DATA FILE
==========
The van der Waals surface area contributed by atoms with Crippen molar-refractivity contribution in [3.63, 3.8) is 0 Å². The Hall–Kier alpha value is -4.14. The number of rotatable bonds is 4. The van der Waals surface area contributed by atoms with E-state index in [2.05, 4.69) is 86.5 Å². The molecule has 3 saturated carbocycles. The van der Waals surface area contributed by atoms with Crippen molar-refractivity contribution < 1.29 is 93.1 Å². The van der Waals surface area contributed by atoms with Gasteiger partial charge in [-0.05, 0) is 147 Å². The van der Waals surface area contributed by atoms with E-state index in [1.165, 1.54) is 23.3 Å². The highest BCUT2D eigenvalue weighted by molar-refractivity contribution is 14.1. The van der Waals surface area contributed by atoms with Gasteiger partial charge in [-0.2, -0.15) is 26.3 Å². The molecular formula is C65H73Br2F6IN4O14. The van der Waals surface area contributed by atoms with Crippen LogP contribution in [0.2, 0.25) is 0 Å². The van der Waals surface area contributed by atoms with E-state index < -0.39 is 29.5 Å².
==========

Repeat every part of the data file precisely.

The van der Waals surface area contributed by atoms with Crippen molar-refractivity contribution in [3.63, 3.8) is 0 Å². The Hall–Kier alpha value is -4.14. The number of rotatable bonds is 4. The van der Waals surface area contributed by atoms with E-state index in [2.05, 4.69) is 86.5 Å². The molecule has 3 saturated carbocycles. The van der Waals surface area contributed by atoms with Crippen molar-refractivity contribution < 1.29 is 93.1 Å². The van der Waals surface area contributed by atoms with Gasteiger partial charge in [-0.05, 0) is 147 Å². The van der Waals surface area contributed by atoms with E-state index in [1.165, 1.54) is 23.3 Å². The highest BCUT2D eigenvalue weighted by molar-refractivity contribution is 14.1. The van der Waals surface area contributed by atoms with Gasteiger partial charge in [-0.2, -0.15) is 26.3 Å². The molecular formula is C65H73Br2F6IN4O14. The van der Waals surface area contributed by atoms with Crippen LogP contribution in [0.2, 0.25) is 0 Å². The van der Waals surface area contributed by atoms with E-state index < -0.39 is 29.5 Å².